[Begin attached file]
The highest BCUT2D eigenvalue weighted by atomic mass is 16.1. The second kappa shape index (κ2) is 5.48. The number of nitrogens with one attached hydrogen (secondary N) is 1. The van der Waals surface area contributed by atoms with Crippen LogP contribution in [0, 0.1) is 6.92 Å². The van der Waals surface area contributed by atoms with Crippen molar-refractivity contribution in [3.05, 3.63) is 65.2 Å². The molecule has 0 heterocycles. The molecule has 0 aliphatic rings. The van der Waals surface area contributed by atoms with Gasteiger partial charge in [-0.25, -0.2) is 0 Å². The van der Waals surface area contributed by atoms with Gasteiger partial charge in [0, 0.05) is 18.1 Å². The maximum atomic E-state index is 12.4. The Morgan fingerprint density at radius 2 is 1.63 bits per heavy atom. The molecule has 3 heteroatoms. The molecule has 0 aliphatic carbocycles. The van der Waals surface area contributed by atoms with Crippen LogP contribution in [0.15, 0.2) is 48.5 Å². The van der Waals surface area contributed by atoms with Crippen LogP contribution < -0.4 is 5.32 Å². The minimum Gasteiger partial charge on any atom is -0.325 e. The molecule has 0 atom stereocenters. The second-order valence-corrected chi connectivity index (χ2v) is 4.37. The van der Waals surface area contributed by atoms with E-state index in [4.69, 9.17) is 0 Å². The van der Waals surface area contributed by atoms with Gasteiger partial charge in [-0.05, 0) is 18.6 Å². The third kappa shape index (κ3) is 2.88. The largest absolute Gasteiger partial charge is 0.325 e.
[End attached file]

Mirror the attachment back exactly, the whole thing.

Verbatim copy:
The highest BCUT2D eigenvalue weighted by atomic mass is 16.1. The second kappa shape index (κ2) is 5.48. The number of nitrogens with one attached hydrogen (secondary N) is 1. The van der Waals surface area contributed by atoms with Crippen LogP contribution in [0, 0.1) is 6.92 Å². The van der Waals surface area contributed by atoms with Crippen molar-refractivity contribution in [3.05, 3.63) is 65.2 Å². The molecule has 0 heterocycles. The molecule has 0 aliphatic rings. The van der Waals surface area contributed by atoms with Gasteiger partial charge in [-0.25, -0.2) is 0 Å². The van der Waals surface area contributed by atoms with Gasteiger partial charge in [0, 0.05) is 18.1 Å². The maximum atomic E-state index is 12.4. The Morgan fingerprint density at radius 2 is 1.63 bits per heavy atom. The molecule has 3 heteroatoms. The molecule has 0 aliphatic carbocycles. The van der Waals surface area contributed by atoms with Crippen LogP contribution in [0.15, 0.2) is 48.5 Å². The van der Waals surface area contributed by atoms with Crippen LogP contribution < -0.4 is 5.32 Å². The minimum Gasteiger partial charge on any atom is -0.325 e. The molecule has 0 atom stereocenters. The second-order valence-corrected chi connectivity index (χ2v) is 4.37. The van der Waals surface area contributed by atoms with E-state index in [4.69, 9.17) is 0 Å². The van der Waals surface area contributed by atoms with Gasteiger partial charge in [-0.05, 0) is 18.6 Å². The third kappa shape index (κ3) is 2.88. The largest absolute Gasteiger partial charge is 0.325 e.